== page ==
Wonderful coverage of this herculean effort! Congratulations Green Lawn Abbey Preservation Association and to everyone involved!!!
Every year Columbus Landmarks recognizes distinguished achievement in historic preservation and community development. We are honored to recognize the following individuals and groups for their efforts.
Dixie Sayre Miller Patron Award – Jeffrey W. Edwards
The Award is named for Dixie Sayre Miller, who was a dedicated trustee, a great friend, and a supporter of Columbus Landmarks from our organization’s earliest days. Dixie’s passion for preservation was matched by her generosity, and we were overwhelmed to learn in 2009 that we had been designated a beneficiary of her estate. This remains the largest single gift we have received to date and allowed us to establish at The Columbus Foundation. The Dixie Sayre Miller Patron Award recognizes an institution or individual whose commitment and support reaches beyond the ordinary in the cause of historic preservation and improvement of the built environment.
It is an honor to present this year’s award to Jeff Edwards. Jeff is Chairman, CEO and President of Installed Building Products, as well as President of the Edwards Companies, and a member of the Columbus Partnership. He is a past Columbus Landmarks trustee and together with his wife, Lisa, a generous annual supporter. In the late 1980s/early 1990s, Jeff spearheaded the $55 million redevelopment of the Brewery District that revitalized this significant, historic neighborhood and re-established its identity. In the last decade, Jeff brought his creative vision downtown where he has thoughtfully transformed a swath of surface parking lots along Gay and Long streets into the incredibly successful and impeccably designed Neighborhood Launch development, including rehabilitation and adaptive reuse of the historic Welsh Church. Most recently, at the SW corner of Gay and High Streets, Jeff has rehabilitated the historic Citizens Bank building into 63 apartments with a stunning lobby bar that is open to the public, and a stylish home for Veritas Restaurant. Across the street from this project, construction is underway on a new mixed-use development that infills a large and important vacant parcel on High Street. It is clear that Jeff’s personal commitment to the built environment reaches beyond the ordinary and sets a gold standard in Columbus.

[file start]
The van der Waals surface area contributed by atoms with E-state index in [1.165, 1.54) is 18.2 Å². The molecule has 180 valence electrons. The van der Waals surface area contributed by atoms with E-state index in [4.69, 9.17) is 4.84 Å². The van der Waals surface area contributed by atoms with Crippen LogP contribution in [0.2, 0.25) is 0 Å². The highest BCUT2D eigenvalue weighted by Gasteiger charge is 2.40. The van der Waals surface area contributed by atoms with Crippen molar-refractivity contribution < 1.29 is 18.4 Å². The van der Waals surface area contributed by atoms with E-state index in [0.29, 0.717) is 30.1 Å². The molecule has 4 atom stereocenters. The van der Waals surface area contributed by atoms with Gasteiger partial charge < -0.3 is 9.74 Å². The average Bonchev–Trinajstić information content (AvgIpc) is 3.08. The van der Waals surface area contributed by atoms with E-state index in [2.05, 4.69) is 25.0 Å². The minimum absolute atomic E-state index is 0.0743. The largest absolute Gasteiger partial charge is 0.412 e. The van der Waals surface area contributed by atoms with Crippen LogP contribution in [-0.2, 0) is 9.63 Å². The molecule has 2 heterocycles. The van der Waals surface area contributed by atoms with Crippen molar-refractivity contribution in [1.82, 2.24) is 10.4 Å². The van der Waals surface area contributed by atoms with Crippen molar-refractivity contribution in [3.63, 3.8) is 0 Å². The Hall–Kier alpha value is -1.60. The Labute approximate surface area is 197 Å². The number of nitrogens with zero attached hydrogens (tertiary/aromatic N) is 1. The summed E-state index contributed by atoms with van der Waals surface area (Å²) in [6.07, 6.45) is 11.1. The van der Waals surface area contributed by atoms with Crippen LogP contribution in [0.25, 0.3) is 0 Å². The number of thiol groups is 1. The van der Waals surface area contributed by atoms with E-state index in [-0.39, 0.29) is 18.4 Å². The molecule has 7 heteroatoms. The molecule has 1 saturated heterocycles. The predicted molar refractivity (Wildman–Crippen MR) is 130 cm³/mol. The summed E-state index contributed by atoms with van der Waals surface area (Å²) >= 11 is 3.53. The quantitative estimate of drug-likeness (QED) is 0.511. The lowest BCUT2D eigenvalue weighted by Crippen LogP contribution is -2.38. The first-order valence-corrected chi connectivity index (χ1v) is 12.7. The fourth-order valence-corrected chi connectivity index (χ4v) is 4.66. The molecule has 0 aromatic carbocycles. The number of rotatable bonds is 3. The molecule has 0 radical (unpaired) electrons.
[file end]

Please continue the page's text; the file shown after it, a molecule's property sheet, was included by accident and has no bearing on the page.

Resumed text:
Henry L Hunker Urban Legacy Award – Michael A. Wilkos
The Award was established in honor of Henry L. Hunker, the second President of Columbus Landmarks and Professor of Geography at The Ohio State University. Henry had a special understanding of the urban environment. He understood that what we have today is the result of the physical, economic, social and cultural forces that have shaped our city. He was known to be a passionate urban story teller and architectural adventurer. This award honors those who love and appreciate the urban environment, in its broadest definition, and work tirelessly to improve it.
This year the Henry L. Hunker Urban Legacy Award is presented to Michael Wilkos. Michael is Senior Vice President of Community Impact at United Way, developing effective approaches to fighting poverty. Michael previously served as Director of Community Research at The Columbus Foundation and is also a past Columbus Landmarks trustee and a generous supporter. Michael may best be known for his commitment to the Weinland Park neighborhood, where he lives. For 120 years, the neighborhood has had a proud tradition of diversity. After the 1950s, however, the neighborhood struggled with high crime, unemployment, and concentrated poverty, and its population dwindled by 50 percent by the year 2000. Today, Weinland Park is a national model for inclusive, community-based revitalization, and Michael is credited with managing $9 million in competitive grant-making that has supported this remarkable turnaround. The Weinland Park initiative has helped reduce crime rates, improved the built environment, and increased opportunities for its residents. Oh, and preservation? That, too – the Weinland Park Collaborative has repaired and renovated hundreds of housing units, including the 23 buildings now known as Grant Commons. Despite designation in the National Register of Historic Places, these buildings were threatened with demolition due to a long period of neglect. Michael led a Weinland Park design tour for Columbus Landmarks last fall and the restored neighborhood vibrancy is evident and exhilarating. So is Michael’s fundamental belief in and commitment to “design for all.” We are honored to present Michael Wilkos, who earned degrees in Geography and Urban Planning, with the Henry Hunker Award.